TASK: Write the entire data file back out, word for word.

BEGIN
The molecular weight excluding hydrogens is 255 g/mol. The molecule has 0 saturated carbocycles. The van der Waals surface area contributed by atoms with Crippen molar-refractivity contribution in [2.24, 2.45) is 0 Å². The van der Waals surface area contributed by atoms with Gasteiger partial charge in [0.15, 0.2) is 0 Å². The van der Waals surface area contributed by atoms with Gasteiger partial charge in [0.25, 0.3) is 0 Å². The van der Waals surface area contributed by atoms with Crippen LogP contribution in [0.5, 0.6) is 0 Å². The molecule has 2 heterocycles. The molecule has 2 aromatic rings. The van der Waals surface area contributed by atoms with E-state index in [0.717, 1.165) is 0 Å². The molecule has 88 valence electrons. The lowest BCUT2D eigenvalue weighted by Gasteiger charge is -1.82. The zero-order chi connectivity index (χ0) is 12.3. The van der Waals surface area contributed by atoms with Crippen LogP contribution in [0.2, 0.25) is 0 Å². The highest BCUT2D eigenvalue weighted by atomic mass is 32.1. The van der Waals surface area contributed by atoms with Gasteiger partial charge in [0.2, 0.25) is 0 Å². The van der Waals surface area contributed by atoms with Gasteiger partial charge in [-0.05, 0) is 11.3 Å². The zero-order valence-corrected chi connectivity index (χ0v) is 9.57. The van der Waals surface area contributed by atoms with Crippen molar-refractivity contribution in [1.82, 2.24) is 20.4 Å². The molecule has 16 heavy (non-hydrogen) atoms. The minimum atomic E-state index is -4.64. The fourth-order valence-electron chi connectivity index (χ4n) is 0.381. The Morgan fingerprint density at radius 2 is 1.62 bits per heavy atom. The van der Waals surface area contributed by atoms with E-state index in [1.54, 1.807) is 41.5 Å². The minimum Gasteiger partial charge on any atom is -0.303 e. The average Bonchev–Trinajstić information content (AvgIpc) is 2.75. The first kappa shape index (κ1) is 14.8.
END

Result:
The molecular weight excluding hydrogens is 255 g/mol. The molecule has 0 saturated carbocycles. The van der Waals surface area contributed by atoms with Crippen molar-refractivity contribution in [2.24, 2.45) is 0 Å². The van der Waals surface area contributed by atoms with Gasteiger partial charge in [0.15, 0.2) is 0 Å². The van der Waals surface area contributed by atoms with Gasteiger partial charge in [0.25, 0.3) is 0 Å². The van der Waals surface area contributed by atoms with Crippen LogP contribution in [0.5, 0.6) is 0 Å². The molecule has 2 heterocycles. The molecule has 2 aromatic rings. The van der Waals surface area contributed by atoms with E-state index in [0.717, 1.165) is 0 Å². The molecule has 88 valence electrons. The lowest BCUT2D eigenvalue weighted by Gasteiger charge is -1.82. The zero-order chi connectivity index (χ0) is 12.3. The van der Waals surface area contributed by atoms with Crippen LogP contribution in [0.2, 0.25) is 0 Å². The highest BCUT2D eigenvalue weighted by atomic mass is 32.1. The van der Waals surface area contributed by atoms with Gasteiger partial charge in [0.2, 0.25) is 0 Å². The van der Waals surface area contributed by atoms with Gasteiger partial charge in [-0.05, 0) is 11.3 Å². The zero-order valence-corrected chi connectivity index (χ0v) is 9.57. The van der Waals surface area contributed by atoms with Crippen molar-refractivity contribution in [1.82, 2.24) is 20.4 Å². The molecule has 16 heavy (non-hydrogen) atoms. The minimum atomic E-state index is -4.64. The fourth-order valence-electron chi connectivity index (χ4n) is 0.381. The Morgan fingerprint density at radius 2 is 1.62 bits per heavy atom. The van der Waals surface area contributed by atoms with E-state index in [1.54, 1.807) is 41.5 Å². The minimum Gasteiger partial charge on any atom is -0.303 e. The average Bonchev–Trinajstić information content (AvgIpc) is 2.75. The first kappa shape index (κ1) is 14.8.